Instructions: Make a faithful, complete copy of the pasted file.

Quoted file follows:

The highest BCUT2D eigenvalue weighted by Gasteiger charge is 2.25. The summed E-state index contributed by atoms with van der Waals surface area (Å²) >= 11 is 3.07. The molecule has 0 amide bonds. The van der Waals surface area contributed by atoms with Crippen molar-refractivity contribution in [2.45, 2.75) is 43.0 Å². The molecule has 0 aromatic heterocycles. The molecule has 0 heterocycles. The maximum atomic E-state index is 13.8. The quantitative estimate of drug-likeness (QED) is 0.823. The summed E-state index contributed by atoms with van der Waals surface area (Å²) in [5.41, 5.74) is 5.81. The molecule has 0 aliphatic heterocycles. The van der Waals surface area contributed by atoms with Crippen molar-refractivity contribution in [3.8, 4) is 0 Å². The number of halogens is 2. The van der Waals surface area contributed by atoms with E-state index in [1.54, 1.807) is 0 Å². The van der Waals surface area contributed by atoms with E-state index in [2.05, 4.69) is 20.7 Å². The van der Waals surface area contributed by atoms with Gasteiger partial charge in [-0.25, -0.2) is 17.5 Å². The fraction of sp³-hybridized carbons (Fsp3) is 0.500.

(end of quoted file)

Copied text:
The highest BCUT2D eigenvalue weighted by Gasteiger charge is 2.25. The summed E-state index contributed by atoms with van der Waals surface area (Å²) >= 11 is 3.07. The molecule has 0 amide bonds. The van der Waals surface area contributed by atoms with Crippen molar-refractivity contribution in [2.45, 2.75) is 43.0 Å². The molecule has 0 aromatic heterocycles. The molecule has 0 heterocycles. The maximum atomic E-state index is 13.8. The quantitative estimate of drug-likeness (QED) is 0.823. The summed E-state index contributed by atoms with van der Waals surface area (Å²) in [5.41, 5.74) is 5.81. The molecule has 0 aliphatic heterocycles. The van der Waals surface area contributed by atoms with Crippen molar-refractivity contribution in [3.8, 4) is 0 Å². The number of halogens is 2. The van der Waals surface area contributed by atoms with E-state index in [1.54, 1.807) is 0 Å². The van der Waals surface area contributed by atoms with E-state index in [2.05, 4.69) is 20.7 Å². The van der Waals surface area contributed by atoms with Gasteiger partial charge in [-0.25, -0.2) is 17.5 Å². The fraction of sp³-hybridized carbons (Fsp3) is 0.500.